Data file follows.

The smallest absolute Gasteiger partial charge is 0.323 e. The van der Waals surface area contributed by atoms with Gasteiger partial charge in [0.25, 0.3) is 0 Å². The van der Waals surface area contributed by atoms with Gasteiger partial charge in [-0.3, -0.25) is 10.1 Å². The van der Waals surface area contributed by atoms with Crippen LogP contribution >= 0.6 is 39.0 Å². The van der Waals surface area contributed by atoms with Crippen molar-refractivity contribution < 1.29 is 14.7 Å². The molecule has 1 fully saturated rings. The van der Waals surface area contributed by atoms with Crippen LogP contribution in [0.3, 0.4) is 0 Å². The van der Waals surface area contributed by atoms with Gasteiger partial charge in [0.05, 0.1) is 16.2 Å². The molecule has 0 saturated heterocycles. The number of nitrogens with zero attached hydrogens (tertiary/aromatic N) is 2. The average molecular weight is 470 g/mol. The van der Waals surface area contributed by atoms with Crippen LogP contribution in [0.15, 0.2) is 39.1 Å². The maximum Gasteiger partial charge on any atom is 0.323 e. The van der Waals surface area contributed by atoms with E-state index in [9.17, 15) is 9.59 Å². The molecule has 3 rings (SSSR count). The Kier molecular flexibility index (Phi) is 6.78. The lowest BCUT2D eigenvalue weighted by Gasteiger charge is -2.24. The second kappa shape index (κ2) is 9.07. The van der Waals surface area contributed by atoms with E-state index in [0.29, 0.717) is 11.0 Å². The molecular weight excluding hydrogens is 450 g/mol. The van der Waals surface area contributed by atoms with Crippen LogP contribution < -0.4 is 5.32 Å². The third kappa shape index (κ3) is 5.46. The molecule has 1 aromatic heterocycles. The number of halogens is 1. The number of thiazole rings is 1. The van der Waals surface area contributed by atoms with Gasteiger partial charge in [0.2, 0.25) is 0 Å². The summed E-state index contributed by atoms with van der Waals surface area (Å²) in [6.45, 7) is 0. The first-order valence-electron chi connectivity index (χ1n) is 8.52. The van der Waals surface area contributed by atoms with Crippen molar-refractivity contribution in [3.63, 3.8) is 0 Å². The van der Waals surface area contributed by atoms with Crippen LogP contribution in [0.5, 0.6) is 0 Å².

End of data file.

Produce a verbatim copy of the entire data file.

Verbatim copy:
The smallest absolute Gasteiger partial charge is 0.323 e. The van der Waals surface area contributed by atoms with Gasteiger partial charge in [0.25, 0.3) is 0 Å². The van der Waals surface area contributed by atoms with Gasteiger partial charge in [-0.3, -0.25) is 10.1 Å². The van der Waals surface area contributed by atoms with Crippen LogP contribution >= 0.6 is 39.0 Å². The van der Waals surface area contributed by atoms with Crippen molar-refractivity contribution < 1.29 is 14.7 Å². The molecule has 1 fully saturated rings. The van der Waals surface area contributed by atoms with Crippen LogP contribution in [0.3, 0.4) is 0 Å². The van der Waals surface area contributed by atoms with Gasteiger partial charge in [0.05, 0.1) is 16.2 Å². The molecule has 0 saturated heterocycles. The number of nitrogens with zero attached hydrogens (tertiary/aromatic N) is 2. The average molecular weight is 470 g/mol. The van der Waals surface area contributed by atoms with Crippen LogP contribution in [0.15, 0.2) is 39.1 Å². The maximum Gasteiger partial charge on any atom is 0.323 e. The van der Waals surface area contributed by atoms with E-state index in [9.17, 15) is 9.59 Å². The molecule has 3 rings (SSSR count). The Kier molecular flexibility index (Phi) is 6.78. The lowest BCUT2D eigenvalue weighted by Gasteiger charge is -2.24. The second kappa shape index (κ2) is 9.07. The van der Waals surface area contributed by atoms with E-state index in [0.29, 0.717) is 11.0 Å². The molecular weight excluding hydrogens is 450 g/mol. The van der Waals surface area contributed by atoms with Crippen LogP contribution < -0.4 is 5.32 Å². The third kappa shape index (κ3) is 5.46. The molecule has 1 aromatic heterocycles. The number of halogens is 1. The number of thiazole rings is 1. The van der Waals surface area contributed by atoms with Gasteiger partial charge in [0.2, 0.25) is 0 Å². The summed E-state index contributed by atoms with van der Waals surface area (Å²) in [6.45, 7) is 0. The first-order valence-electron chi connectivity index (χ1n) is 8.52. The van der Waals surface area contributed by atoms with Crippen molar-refractivity contribution in [3.63, 3.8) is 0 Å². The van der Waals surface area contributed by atoms with Crippen LogP contribution in [0.5, 0.6) is 0 Å².